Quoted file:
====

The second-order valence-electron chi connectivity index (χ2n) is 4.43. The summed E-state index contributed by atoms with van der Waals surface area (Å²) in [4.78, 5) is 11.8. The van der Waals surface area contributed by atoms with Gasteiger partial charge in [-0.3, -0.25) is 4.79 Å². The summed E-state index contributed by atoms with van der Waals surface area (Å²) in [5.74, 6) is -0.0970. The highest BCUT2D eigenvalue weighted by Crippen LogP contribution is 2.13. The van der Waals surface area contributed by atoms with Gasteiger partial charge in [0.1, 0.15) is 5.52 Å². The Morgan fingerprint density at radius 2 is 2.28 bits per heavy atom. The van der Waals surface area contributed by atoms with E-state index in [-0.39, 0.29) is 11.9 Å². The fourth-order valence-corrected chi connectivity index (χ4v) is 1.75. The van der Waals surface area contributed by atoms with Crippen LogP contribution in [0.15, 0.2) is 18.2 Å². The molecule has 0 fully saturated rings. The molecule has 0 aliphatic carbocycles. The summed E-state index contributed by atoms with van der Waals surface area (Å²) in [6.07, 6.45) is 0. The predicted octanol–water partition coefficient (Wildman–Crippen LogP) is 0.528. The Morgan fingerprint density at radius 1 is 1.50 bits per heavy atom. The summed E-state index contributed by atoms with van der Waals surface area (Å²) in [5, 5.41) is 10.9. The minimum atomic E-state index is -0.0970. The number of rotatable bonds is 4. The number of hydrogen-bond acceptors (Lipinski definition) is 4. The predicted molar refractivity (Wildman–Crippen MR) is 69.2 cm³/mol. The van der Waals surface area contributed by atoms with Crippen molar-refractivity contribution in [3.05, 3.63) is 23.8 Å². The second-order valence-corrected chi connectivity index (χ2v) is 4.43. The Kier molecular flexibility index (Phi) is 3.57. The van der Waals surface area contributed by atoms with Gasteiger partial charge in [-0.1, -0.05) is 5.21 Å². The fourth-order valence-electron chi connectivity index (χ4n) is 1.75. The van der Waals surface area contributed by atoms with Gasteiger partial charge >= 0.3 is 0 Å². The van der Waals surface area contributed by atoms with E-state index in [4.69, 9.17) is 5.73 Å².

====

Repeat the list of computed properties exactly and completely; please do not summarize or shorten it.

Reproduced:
The second-order valence-electron chi connectivity index (χ2n) is 4.43. The summed E-state index contributed by atoms with van der Waals surface area (Å²) in [4.78, 5) is 11.8. The van der Waals surface area contributed by atoms with Gasteiger partial charge in [-0.3, -0.25) is 4.79 Å². The summed E-state index contributed by atoms with van der Waals surface area (Å²) in [5.74, 6) is -0.0970. The highest BCUT2D eigenvalue weighted by Crippen LogP contribution is 2.13. The van der Waals surface area contributed by atoms with Gasteiger partial charge in [0.1, 0.15) is 5.52 Å². The Morgan fingerprint density at radius 2 is 2.28 bits per heavy atom. The van der Waals surface area contributed by atoms with E-state index in [-0.39, 0.29) is 11.9 Å². The fourth-order valence-corrected chi connectivity index (χ4v) is 1.75. The van der Waals surface area contributed by atoms with Crippen LogP contribution in [0.15, 0.2) is 18.2 Å². The molecule has 0 fully saturated rings. The molecule has 0 aliphatic carbocycles. The summed E-state index contributed by atoms with van der Waals surface area (Å²) in [6.07, 6.45) is 0. The predicted octanol–water partition coefficient (Wildman–Crippen LogP) is 0.528. The Morgan fingerprint density at radius 1 is 1.50 bits per heavy atom. The summed E-state index contributed by atoms with van der Waals surface area (Å²) in [5, 5.41) is 10.9. The minimum atomic E-state index is -0.0970. The number of rotatable bonds is 4. The number of hydrogen-bond acceptors (Lipinski definition) is 4. The predicted molar refractivity (Wildman–Crippen MR) is 69.2 cm³/mol. The van der Waals surface area contributed by atoms with Crippen molar-refractivity contribution in [3.05, 3.63) is 23.8 Å². The second-order valence-corrected chi connectivity index (χ2v) is 4.43. The Kier molecular flexibility index (Phi) is 3.57. The van der Waals surface area contributed by atoms with Gasteiger partial charge in [-0.1, -0.05) is 5.21 Å². The fourth-order valence-electron chi connectivity index (χ4n) is 1.75. The van der Waals surface area contributed by atoms with Gasteiger partial charge >= 0.3 is 0 Å². The van der Waals surface area contributed by atoms with E-state index in [4.69, 9.17) is 5.73 Å².